Submitted to: Plant Disease
Publication Type: Peer Reviewed Journal
Publication Acceptance Date: 4/27/2005
Publication Date: 9/1/2005
Citation: Leonard, K.J., Huerta-Espino, J., Salmeron, J.J. 2005. Virulence of oat crown rust in Mexico. Plant Disease. 89:941-948.
Interpretive Summary: Crown rust is the most damaging disease of oat in North America. Oat production in the southwestern U.S. may be vulnerable to spread of crown rust from adjacent areas of Mexico where oat is grown primarily as a forage crop. Likewise, new virulent races of crown rust that appear on formerly resistant oat varieties in Texas may spread by wind-borne spores into Mexico and endanger oat crops there. We surveyed crown rust races in collections of infected oat plants from four regions of Mexico looking for possible evidence of spread of rust races between the U.S. and Mexico and between regions within Mexico. We found that races in each of the four regions of Mexico were largely distinct, indicating relatively little spread of rust from west to east across Mexico. Many rust races found in Texas were also found in the adjacent Mexican States of Nuevo Leon and Coahuila, but the most common races in those States differed from the most common races in Texas, indicating that epidemics in Texas and Mexico arise locally and do not depend on cross border transmission of rust spores. None of the 27 genes for crown rust resistance in oat that we tested will provide long-term protection against crown rust in Mexico. Therefore, Mexican oat breeding programs should incorporate other types of rust resistance that are non-specific and at least partially effective against all races. Reducing crown rust severity in Mexico will protect oat forage and make dairy farming more profitable.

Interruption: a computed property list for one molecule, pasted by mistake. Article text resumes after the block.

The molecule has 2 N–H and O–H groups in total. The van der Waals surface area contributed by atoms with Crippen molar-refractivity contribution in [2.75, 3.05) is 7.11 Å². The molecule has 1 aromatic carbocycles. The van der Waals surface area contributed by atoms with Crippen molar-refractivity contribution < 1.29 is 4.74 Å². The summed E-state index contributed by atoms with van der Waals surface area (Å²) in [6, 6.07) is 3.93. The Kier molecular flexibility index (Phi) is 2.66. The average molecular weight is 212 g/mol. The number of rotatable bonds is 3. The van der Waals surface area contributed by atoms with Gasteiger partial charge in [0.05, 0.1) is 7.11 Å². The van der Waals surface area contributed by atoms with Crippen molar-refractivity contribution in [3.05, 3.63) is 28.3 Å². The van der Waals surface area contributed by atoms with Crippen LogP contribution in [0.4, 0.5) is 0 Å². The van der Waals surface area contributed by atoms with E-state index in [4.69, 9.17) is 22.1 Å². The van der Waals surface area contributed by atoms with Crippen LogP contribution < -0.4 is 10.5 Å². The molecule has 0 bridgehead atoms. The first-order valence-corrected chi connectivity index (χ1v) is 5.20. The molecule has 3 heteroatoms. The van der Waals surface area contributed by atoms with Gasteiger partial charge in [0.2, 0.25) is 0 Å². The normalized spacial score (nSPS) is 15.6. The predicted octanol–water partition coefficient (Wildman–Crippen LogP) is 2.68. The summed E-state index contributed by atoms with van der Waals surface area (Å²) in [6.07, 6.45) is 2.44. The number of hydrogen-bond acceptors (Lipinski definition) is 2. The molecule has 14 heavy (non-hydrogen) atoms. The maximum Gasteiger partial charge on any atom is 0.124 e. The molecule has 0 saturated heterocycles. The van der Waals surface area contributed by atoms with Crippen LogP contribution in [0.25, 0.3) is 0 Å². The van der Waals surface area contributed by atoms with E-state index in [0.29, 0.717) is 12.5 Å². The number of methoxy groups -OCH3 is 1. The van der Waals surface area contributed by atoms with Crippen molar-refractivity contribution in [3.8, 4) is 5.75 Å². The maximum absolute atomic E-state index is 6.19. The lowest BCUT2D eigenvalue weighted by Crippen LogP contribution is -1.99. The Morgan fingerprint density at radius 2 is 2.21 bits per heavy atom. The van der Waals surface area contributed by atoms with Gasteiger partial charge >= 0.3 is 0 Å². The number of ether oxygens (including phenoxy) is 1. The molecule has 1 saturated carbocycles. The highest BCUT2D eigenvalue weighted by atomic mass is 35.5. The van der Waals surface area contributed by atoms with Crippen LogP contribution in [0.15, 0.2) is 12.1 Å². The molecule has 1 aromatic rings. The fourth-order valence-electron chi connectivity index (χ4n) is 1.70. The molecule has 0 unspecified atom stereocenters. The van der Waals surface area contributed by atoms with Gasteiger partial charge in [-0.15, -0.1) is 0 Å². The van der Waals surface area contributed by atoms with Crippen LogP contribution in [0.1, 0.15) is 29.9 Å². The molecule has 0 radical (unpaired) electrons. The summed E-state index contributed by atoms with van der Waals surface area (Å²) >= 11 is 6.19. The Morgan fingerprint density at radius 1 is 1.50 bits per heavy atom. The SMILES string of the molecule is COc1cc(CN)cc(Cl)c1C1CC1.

Technical Abstract: Virulence of isolates of Puccinia coronata collected during 1992-1998 from Sonora, Chihuahua, Nuevo Leon, and five States in Central Mexico were compared on a set of 27 differential oat lines with different genes for race-specific resistance. Frequencies of virulence and the presence of specific pathogenic races were compared between the four regions of Mexico and between Mexico and the adjoining States of California and Texas in the U.S. The P. coronata populations in Mexico were highly diverse even though the sexual stage of the fungus is not known to occur there. Virulence frequencies were more similar between Chihuahua and Nuevo Leon than between other regions of Mexico, although the four races common to both Central Mexico and Chihuahua was more than between any other pair of regions of Mexico. No races found in Sonora were found in other regions of Mexico. More races found in Texas were common to Nuevo Leon than to any other region of Mexico. Mean virulence complexity was lowest in isolates from Central Mexico; greatest in Sonora, California, and Texas; and intermediate in Chihuahua and Nuevo Leon. Significant (P < 0.05) associations of virulence occurred for 24 pairs of differential lines in at least three of the four regions of Mexico. Virulence to 19 of the 24 pairs was also significantly associated in Texas; virulence to 13 was also significantly associated in California.